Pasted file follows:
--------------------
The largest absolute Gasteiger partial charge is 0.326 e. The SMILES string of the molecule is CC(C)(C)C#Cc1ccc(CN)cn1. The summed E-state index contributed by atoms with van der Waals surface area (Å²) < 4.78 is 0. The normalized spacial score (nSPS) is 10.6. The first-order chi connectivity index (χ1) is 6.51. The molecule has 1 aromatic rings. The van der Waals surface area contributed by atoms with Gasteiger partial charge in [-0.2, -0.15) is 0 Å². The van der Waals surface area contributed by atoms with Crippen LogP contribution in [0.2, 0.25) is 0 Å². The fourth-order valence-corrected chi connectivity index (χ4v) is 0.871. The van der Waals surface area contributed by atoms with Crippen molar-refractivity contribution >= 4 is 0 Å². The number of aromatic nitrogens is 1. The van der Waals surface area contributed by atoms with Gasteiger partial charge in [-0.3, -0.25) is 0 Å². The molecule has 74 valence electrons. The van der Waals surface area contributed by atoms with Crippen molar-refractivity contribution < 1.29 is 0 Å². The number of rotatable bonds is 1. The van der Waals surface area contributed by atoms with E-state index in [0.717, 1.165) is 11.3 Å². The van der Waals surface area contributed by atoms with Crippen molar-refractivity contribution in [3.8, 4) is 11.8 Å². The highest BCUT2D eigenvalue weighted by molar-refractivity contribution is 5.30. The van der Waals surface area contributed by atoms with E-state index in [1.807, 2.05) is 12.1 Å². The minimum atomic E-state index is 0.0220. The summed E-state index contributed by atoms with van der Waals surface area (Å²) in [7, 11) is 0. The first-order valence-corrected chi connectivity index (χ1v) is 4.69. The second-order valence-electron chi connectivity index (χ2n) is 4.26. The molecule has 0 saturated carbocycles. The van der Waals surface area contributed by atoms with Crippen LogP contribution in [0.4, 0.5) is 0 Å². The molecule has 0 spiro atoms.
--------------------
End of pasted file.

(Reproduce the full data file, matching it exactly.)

The largest absolute Gasteiger partial charge is 0.326 e. The SMILES string of the molecule is CC(C)(C)C#Cc1ccc(CN)cn1. The summed E-state index contributed by atoms with van der Waals surface area (Å²) < 4.78 is 0. The normalized spacial score (nSPS) is 10.6. The first-order chi connectivity index (χ1) is 6.51. The molecule has 1 aromatic rings. The van der Waals surface area contributed by atoms with Gasteiger partial charge in [-0.2, -0.15) is 0 Å². The van der Waals surface area contributed by atoms with Crippen LogP contribution in [0.2, 0.25) is 0 Å². The fourth-order valence-corrected chi connectivity index (χ4v) is 0.871. The van der Waals surface area contributed by atoms with Crippen molar-refractivity contribution >= 4 is 0 Å². The number of aromatic nitrogens is 1. The van der Waals surface area contributed by atoms with Gasteiger partial charge in [-0.3, -0.25) is 0 Å². The molecule has 74 valence electrons. The van der Waals surface area contributed by atoms with Crippen molar-refractivity contribution < 1.29 is 0 Å². The number of rotatable bonds is 1. The van der Waals surface area contributed by atoms with E-state index in [0.717, 1.165) is 11.3 Å². The van der Waals surface area contributed by atoms with Crippen molar-refractivity contribution in [3.8, 4) is 11.8 Å². The highest BCUT2D eigenvalue weighted by molar-refractivity contribution is 5.30. The van der Waals surface area contributed by atoms with E-state index in [1.807, 2.05) is 12.1 Å². The minimum atomic E-state index is 0.0220. The summed E-state index contributed by atoms with van der Waals surface area (Å²) in [7, 11) is 0. The first-order valence-corrected chi connectivity index (χ1v) is 4.69. The second-order valence-electron chi connectivity index (χ2n) is 4.26. The molecule has 0 saturated carbocycles. The van der Waals surface area contributed by atoms with Crippen LogP contribution in [0.4, 0.5) is 0 Å². The molecule has 0 spiro atoms.